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Who Is Scott Mugno?

In this blog post, reprinted from the Confined Space blog with permission, Jordan Barab, the former deputy assistant secretary of labor for OSHA, discusses the nomination of Scott Mugno to lead OSHA.

After months of rumors, the White House has finally announced that it has nominated Scott Mugno, vice president for safety, sustainability and vehicle maintenance at FedEx Ground in Pittsburgh, to be the assistant secretary of labor for occupational safety and health.

Who is Scott Mugno?

His biography on the White House press site reads:

He was previously the managing director for FedEx Express Corporate Safety, Health and Fire Protection in Memphis, Tenn. His responsibilities in both those positions included developing, promoting and facilitating the safety and health program and culture. Mr. Mugno was twice awarded FedEx’s highest honor, the FedEx Five Star Award, for his safety leadership at FedEx Express.

Mugno is clearly knowledgeable about safety and health, although he has a few upsetting notions: At a Chamber of Commerce function last year, Mugno expressed interest in “sunsetting” certain OSHA rules. “‘We've got to free OSHA from its own statutory and regulatory handcuffs,’ said Mugno. He noted that much has changed since OSHA was established in 1971, and that maybe some regulations should be subject to sunset provisions.” Sunsetting means that after a certain fixed time, they either expire or you have to re-issue them. There is currently nothing in the law that allows standards to be sunsetted, unless OSHA goes through a regulatory process determining whether they are still needed or not.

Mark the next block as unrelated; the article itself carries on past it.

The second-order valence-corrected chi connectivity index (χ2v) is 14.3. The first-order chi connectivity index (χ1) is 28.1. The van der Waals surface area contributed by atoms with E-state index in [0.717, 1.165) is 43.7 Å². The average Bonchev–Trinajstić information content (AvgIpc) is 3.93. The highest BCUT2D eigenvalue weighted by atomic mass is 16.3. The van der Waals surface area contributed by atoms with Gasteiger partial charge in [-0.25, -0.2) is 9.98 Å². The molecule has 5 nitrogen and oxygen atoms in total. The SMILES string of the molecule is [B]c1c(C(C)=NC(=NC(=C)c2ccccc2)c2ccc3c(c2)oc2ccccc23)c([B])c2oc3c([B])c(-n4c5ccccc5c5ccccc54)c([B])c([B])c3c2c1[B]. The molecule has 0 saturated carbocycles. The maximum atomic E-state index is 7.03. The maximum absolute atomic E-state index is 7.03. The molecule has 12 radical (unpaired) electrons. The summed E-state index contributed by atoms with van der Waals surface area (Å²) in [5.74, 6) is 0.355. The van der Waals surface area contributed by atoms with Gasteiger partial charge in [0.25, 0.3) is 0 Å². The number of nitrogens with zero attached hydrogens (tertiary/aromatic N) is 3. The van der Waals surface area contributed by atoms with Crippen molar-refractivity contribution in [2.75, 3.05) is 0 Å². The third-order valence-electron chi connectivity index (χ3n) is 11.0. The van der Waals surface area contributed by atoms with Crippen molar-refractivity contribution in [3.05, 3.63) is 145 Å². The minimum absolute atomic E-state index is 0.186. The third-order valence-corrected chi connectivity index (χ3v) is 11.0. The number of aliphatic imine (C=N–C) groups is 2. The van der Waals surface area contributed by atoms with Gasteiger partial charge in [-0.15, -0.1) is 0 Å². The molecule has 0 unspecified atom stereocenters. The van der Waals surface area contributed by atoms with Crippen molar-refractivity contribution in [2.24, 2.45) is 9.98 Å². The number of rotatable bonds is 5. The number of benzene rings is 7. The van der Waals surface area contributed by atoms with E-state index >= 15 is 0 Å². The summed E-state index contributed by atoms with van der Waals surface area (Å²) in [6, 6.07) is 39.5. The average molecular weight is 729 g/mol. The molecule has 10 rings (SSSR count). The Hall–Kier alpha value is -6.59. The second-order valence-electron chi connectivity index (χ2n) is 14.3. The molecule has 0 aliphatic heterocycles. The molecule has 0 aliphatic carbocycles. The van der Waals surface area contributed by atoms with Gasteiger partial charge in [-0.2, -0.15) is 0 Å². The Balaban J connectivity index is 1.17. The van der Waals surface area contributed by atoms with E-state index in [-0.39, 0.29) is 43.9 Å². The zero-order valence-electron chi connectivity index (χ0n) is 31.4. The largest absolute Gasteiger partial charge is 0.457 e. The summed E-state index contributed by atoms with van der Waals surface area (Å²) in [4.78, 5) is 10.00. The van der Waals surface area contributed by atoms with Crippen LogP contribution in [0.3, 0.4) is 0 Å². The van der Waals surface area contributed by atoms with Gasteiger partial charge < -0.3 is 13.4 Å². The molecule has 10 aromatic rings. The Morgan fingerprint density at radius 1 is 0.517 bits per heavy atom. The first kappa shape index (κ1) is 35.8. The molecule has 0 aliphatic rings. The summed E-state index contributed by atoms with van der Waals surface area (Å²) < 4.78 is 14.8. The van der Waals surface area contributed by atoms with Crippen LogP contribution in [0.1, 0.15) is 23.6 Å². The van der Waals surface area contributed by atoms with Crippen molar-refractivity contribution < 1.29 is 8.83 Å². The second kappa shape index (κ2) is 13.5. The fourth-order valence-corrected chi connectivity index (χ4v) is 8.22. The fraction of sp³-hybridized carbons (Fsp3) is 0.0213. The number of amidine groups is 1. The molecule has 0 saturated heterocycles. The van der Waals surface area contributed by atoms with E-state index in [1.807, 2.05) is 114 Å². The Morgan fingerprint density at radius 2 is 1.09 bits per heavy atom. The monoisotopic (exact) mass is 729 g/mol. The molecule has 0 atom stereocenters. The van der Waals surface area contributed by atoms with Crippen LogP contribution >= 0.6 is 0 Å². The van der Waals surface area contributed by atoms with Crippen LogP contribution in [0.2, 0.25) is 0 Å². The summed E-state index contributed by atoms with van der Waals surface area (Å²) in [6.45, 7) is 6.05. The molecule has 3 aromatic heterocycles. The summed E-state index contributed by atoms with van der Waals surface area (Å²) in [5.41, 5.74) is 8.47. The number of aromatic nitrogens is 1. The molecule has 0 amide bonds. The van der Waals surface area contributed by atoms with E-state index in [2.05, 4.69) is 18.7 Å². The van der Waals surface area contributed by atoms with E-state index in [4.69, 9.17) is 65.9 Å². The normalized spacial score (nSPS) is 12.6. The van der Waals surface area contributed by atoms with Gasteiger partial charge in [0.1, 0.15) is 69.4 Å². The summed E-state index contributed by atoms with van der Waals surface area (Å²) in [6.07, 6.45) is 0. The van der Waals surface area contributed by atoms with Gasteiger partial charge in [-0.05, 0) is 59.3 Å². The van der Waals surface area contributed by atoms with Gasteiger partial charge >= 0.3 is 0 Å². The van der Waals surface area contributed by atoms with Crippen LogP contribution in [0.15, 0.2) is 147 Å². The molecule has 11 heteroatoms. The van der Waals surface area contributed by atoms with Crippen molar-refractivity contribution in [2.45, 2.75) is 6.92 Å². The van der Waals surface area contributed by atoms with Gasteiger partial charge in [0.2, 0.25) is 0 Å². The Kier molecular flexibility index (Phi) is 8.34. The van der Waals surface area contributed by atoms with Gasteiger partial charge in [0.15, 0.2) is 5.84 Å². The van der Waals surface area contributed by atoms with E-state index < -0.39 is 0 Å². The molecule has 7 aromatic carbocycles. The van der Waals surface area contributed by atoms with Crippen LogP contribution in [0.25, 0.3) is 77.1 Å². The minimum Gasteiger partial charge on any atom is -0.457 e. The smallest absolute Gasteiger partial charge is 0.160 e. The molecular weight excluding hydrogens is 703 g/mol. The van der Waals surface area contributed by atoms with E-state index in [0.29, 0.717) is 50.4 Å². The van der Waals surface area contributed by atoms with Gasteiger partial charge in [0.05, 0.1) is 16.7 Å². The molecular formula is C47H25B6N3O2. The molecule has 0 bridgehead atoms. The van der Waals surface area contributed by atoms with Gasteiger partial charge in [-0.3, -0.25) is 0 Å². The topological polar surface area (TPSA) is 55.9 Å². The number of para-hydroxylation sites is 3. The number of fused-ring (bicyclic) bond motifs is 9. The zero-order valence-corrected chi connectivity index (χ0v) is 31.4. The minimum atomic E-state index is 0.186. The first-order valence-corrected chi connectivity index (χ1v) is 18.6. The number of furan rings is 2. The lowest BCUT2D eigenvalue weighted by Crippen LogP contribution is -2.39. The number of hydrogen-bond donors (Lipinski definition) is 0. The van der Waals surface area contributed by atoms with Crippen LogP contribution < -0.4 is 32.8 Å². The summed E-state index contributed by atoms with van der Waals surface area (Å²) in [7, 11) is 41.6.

All in all, of course, it could have been much worse. Mugno is no Scott Pruitt (or Jeff Sessions. Or Betsy DeVos. Or Ben Carson.) And as I’ve written before, there are basically only four choices you get to head up an agency like OSHA (or MSHA).

Category 1: A worker-oriented safety and health advocate. (Someone like David Michaels, who headed the agency in the Obama administration.)

Category 2: A safety and health professional. (Sort of like Bush II’s first OSHA head, John Henshaw, or Bush I’s pick, Jerry Scannell.)

Category 3: A campaign contributor or ideologue who knows very little about mining or mine safety, but whose main focus is to undermine the agency’s mission. (See EPA administrator Scott Pruitt or Reagan’s OSHA head, Thorne Auchter.)